Translation:Where is your father?
When talking to a 50 year old, Japanese friend, he told me that if he is directly addressing his father, he uses お父さん to show his respect towards his father. When speaking about his father to me, he uses 父 which is more humble. This effectively lowers himself and his family in relation to me, so it is an indirect way of respecting me. If he inquires about my father, he will also refer to my father as お父さん to show respect toward my family.
When I search on the internet I found that many Japanese speakers call their father お父さん or パパ
but use おやじ or ちち when talking with others. And I found that this can be a controversial issue because it seems that many people use お父さん to refer to their fathers when talking with others. I hope a native speaker can confirm or correct this.
P.S. Anyway "Where is my father?" is an accepted answer in Duo now.
Not a native speaker, but my experience lines up with everything you've said.
One common situation where Japanese people refer to their fathers as お父さん when talking to others is if the speaker is a child. I've found that おやじ or ちち is something Japanese kids learn (read: get peer pressured into using) generally around early high school age (12-14 years old). So younger kids, especially if they are lost and looking for their father, will use what's familiar to them.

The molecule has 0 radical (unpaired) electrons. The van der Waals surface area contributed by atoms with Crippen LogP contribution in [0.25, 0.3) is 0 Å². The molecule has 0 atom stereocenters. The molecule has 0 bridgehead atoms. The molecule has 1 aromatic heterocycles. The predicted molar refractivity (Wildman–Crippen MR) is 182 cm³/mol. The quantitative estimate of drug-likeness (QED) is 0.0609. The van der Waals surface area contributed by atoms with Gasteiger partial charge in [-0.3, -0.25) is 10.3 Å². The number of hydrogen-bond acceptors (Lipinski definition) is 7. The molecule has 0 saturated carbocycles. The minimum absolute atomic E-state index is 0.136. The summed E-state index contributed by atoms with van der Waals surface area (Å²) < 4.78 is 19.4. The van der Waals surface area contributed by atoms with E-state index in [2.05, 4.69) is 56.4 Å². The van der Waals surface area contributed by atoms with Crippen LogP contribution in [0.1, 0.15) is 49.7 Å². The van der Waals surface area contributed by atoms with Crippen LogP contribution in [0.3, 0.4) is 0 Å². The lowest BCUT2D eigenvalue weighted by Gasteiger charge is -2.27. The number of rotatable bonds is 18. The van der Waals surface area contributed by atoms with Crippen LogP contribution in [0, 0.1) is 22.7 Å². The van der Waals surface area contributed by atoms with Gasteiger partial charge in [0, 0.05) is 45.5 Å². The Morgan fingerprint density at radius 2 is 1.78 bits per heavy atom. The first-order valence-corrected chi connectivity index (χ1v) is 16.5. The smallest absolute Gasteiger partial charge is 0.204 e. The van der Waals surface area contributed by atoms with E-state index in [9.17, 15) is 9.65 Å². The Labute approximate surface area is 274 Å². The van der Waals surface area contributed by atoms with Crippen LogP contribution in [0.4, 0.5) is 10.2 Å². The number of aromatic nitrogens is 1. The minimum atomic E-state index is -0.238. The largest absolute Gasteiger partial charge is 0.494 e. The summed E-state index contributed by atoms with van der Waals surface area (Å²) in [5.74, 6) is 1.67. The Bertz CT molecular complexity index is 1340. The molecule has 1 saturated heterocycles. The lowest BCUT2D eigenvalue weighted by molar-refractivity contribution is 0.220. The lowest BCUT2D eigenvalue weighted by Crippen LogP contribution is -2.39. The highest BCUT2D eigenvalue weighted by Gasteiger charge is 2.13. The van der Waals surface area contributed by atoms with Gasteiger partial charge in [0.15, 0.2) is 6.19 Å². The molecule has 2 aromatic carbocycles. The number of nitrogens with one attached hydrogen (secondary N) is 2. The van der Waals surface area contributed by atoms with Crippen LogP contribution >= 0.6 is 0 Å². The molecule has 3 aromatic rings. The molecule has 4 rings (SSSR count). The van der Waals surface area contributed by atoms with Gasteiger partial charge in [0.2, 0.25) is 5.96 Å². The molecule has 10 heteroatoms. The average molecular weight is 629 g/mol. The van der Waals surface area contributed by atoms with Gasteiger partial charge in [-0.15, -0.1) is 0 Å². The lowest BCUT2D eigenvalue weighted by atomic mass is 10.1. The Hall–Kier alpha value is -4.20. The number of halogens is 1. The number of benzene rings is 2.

Becausa it's written "どこですか?" (Where is your...)which means we're asking a question to the other person. But it would normally bring up a subject, for instance:"おか母んはどこですか?"(okaasan wa doko desuka?)= "Where is your mother?" in other words, the subject comes first along another character that helps indicate the subject that we're talking about.
Kanji can have different pronunciations depending on context and the letters around them. In this instance, when 父 is proceeded by お and followed by さん you are using the more formal variation of the word; otousan. It is the equivalent of father, where as the ちち pronunciation is more like dad. The Kanji itself has a meaning of person who has fathered offspring. No matter how it is pronounced you get the concept of what is being talked about.
No, おちちさん is incorrect. In fact, I would highly advise against using it. Since ちち also means "breasts" and おちちさん sounds more like a really weird way to refer to someone's breasts, rather than a weird way to refer to someone's father, because correctly using お父さん (おとうさん) and 父 (ちち) is something Japanese people learn from a very young age.
ちち/父 is more humble. So if you are talking to someone else about their father than you should use お父さん to show respect, and ちち/父 for your father to show respect/humble yourself to them. When talking to your father or about your father within your family though you should use お父さん to show respect to him.